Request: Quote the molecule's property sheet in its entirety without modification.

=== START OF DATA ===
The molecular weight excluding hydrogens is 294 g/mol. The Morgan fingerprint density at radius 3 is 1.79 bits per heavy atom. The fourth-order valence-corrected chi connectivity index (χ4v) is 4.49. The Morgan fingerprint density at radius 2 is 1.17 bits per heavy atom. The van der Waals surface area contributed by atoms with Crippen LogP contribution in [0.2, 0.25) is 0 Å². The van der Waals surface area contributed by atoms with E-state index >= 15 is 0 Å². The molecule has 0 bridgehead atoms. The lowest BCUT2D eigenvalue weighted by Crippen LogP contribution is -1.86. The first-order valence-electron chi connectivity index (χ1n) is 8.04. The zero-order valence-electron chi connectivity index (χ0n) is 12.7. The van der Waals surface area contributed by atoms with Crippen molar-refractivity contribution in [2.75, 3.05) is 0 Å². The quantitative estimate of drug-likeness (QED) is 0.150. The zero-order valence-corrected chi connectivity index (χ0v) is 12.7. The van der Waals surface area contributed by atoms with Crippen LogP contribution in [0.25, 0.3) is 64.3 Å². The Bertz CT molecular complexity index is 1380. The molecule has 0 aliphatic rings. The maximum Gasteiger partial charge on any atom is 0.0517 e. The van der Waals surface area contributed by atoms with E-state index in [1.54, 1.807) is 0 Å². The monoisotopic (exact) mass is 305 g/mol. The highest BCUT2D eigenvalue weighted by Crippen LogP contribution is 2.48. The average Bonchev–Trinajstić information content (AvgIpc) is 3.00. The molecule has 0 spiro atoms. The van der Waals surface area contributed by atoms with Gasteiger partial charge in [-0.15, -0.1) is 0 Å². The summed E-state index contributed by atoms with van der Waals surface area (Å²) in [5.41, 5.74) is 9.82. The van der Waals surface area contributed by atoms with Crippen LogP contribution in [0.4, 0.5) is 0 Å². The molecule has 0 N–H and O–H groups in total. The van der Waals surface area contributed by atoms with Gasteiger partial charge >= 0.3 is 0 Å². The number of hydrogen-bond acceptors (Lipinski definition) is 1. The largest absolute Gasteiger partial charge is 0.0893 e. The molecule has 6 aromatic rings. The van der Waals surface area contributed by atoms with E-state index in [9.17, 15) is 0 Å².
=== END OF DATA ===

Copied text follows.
The molecular weight excluding hydrogens is 294 g/mol. The Morgan fingerprint density at radius 3 is 1.79 bits per heavy atom. The fourth-order valence-corrected chi connectivity index (χ4v) is 4.49. The Morgan fingerprint density at radius 2 is 1.17 bits per heavy atom. The van der Waals surface area contributed by atoms with Crippen LogP contribution in [0.2, 0.25) is 0 Å². The van der Waals surface area contributed by atoms with E-state index >= 15 is 0 Å². The molecule has 0 bridgehead atoms. The lowest BCUT2D eigenvalue weighted by Crippen LogP contribution is -1.86. The first-order valence-electron chi connectivity index (χ1n) is 8.04. The zero-order valence-electron chi connectivity index (χ0n) is 12.7. The van der Waals surface area contributed by atoms with Crippen molar-refractivity contribution in [2.75, 3.05) is 0 Å². The quantitative estimate of drug-likeness (QED) is 0.150. The zero-order valence-corrected chi connectivity index (χ0v) is 12.7. The van der Waals surface area contributed by atoms with Crippen LogP contribution in [0.25, 0.3) is 64.3 Å². The Bertz CT molecular complexity index is 1380. The molecule has 0 aliphatic rings. The maximum Gasteiger partial charge on any atom is 0.0517 e. The van der Waals surface area contributed by atoms with E-state index in [1.54, 1.807) is 0 Å². The monoisotopic (exact) mass is 305 g/mol. The highest BCUT2D eigenvalue weighted by Crippen LogP contribution is 2.48. The average Bonchev–Trinajstić information content (AvgIpc) is 3.00. The molecule has 0 spiro atoms. The van der Waals surface area contributed by atoms with Gasteiger partial charge in [-0.15, -0.1) is 0 Å². The summed E-state index contributed by atoms with van der Waals surface area (Å²) in [5.41, 5.74) is 9.82. The van der Waals surface area contributed by atoms with Crippen LogP contribution in [0.4, 0.5) is 0 Å². The molecule has 0 N–H and O–H groups in total. The van der Waals surface area contributed by atoms with Gasteiger partial charge >= 0.3 is 0 Å². The number of hydrogen-bond acceptors (Lipinski definition) is 1. The largest absolute Gasteiger partial charge is 0.0893 e. The molecule has 6 aromatic rings. The van der Waals surface area contributed by atoms with E-state index in [9.17, 15) is 0 Å².